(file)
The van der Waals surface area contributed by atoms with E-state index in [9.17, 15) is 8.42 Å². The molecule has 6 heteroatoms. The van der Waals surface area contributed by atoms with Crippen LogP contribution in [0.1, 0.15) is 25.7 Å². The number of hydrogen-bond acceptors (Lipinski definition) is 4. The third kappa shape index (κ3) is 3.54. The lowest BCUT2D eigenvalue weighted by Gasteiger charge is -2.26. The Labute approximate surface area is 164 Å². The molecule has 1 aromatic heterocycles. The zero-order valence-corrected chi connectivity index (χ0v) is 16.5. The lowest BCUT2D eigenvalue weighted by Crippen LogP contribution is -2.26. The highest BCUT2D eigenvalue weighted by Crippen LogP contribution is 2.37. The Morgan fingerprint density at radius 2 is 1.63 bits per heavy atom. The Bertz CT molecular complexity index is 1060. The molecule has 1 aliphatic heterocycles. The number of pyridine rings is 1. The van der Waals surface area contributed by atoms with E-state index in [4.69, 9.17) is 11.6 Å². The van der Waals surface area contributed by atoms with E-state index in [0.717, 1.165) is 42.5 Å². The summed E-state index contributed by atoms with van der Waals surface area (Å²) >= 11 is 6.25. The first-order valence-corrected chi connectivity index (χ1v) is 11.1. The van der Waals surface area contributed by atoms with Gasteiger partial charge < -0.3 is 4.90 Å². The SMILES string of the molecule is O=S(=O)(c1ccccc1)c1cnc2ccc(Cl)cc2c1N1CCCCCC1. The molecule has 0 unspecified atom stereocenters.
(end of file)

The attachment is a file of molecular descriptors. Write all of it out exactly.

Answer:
The van der Waals surface area contributed by atoms with E-state index in [9.17, 15) is 8.42 Å². The molecule has 6 heteroatoms. The van der Waals surface area contributed by atoms with Crippen LogP contribution in [0.1, 0.15) is 25.7 Å². The number of hydrogen-bond acceptors (Lipinski definition) is 4. The third kappa shape index (κ3) is 3.54. The lowest BCUT2D eigenvalue weighted by Gasteiger charge is -2.26. The Labute approximate surface area is 164 Å². The molecule has 1 aromatic heterocycles. The zero-order valence-corrected chi connectivity index (χ0v) is 16.5. The lowest BCUT2D eigenvalue weighted by Crippen LogP contribution is -2.26. The highest BCUT2D eigenvalue weighted by Crippen LogP contribution is 2.37. The Morgan fingerprint density at radius 2 is 1.63 bits per heavy atom. The Bertz CT molecular complexity index is 1060. The molecule has 1 aliphatic heterocycles. The number of pyridine rings is 1. The van der Waals surface area contributed by atoms with E-state index in [4.69, 9.17) is 11.6 Å². The van der Waals surface area contributed by atoms with E-state index in [0.717, 1.165) is 42.5 Å². The summed E-state index contributed by atoms with van der Waals surface area (Å²) >= 11 is 6.25. The first-order valence-corrected chi connectivity index (χ1v) is 11.1. The van der Waals surface area contributed by atoms with Gasteiger partial charge < -0.3 is 4.90 Å². The SMILES string of the molecule is O=S(=O)(c1ccccc1)c1cnc2ccc(Cl)cc2c1N1CCCCCC1. The molecule has 0 unspecified atom stereocenters.